An estimated 2 billion people – 25% of the world’s population – live in places affected by conflict. According to data recently released by the Uppsala Conflict Data Program, 2022 saw more people killed in conflict than in any year since the Rwandan Genocide in 1994. When war rages it is usually women who step into the breach to provide humanitarian relief and psychological support to the victims. Yet in doing their human rights work, women human rights defenders (WHRDs) face overlapping and gendered risks: general violence in a conflict situation, targeted attack because of their human rights work, and misogynistic attacks because they are women. If to this volatile mix we add the issues of gender equality, sexual orientation, indigenous rights, and environmental protection, the level of risk increases exponentially.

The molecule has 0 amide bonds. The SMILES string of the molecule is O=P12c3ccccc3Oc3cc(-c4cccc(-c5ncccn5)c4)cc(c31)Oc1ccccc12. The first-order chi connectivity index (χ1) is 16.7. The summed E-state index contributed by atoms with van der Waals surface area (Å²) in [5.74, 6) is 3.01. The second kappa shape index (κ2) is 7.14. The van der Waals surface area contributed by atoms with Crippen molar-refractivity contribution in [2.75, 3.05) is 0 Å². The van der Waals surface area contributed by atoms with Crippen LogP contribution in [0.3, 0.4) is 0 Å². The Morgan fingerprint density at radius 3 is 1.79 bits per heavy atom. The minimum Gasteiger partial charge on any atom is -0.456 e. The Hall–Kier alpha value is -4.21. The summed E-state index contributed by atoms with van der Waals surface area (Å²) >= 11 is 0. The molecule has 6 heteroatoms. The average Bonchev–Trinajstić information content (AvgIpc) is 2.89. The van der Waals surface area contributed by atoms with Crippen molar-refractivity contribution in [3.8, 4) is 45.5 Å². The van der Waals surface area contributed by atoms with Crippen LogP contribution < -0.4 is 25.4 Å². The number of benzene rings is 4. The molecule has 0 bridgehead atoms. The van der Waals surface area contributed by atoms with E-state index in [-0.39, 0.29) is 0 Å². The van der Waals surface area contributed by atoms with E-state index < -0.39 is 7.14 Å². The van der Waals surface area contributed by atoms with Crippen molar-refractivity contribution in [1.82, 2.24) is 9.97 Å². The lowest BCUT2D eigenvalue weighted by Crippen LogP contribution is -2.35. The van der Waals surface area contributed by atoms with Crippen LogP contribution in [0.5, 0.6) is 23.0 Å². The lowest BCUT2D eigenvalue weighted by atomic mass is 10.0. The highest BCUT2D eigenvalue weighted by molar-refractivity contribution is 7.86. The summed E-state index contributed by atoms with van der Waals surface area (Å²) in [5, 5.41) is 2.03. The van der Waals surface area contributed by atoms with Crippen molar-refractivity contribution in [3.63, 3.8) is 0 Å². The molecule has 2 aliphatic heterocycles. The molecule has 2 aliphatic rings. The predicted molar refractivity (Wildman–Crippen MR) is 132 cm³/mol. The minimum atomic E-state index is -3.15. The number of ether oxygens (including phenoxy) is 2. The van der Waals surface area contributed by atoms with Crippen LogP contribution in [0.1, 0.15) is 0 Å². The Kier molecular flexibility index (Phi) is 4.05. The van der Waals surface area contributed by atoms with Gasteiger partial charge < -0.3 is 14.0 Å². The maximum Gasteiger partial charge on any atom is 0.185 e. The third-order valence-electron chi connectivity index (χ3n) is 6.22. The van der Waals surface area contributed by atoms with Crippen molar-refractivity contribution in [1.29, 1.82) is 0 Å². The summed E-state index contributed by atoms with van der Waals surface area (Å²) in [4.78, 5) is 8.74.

Lawyers for Justice in Libya recently informed me that WHRDs there have been  forced out of public life due to online and offline attacks against them, including threats, sexual assault, physical assault, abduction, and murder, as well as gendered smear campaigns designed to ostracize them. The same is happening in Afghanistan, where women persist in confronting the gender apartheid that the Taliban has imposed on their country. 

For years, WHRDs in Gaza have been documenting human rights violations by both Hamas and Israeli occupation forces. The situation has long been past boiling-point, but now that fully fledged conflict seems inevitable, these defenders need support more than ever. If they had been listened to, along with those of other WHRDS in the region, things may not have gone this way. Yet their voices are being drowned out and would-be allies seem to be abandoning them. Human rights cannot be collateral damage and nor can women human rights defenders.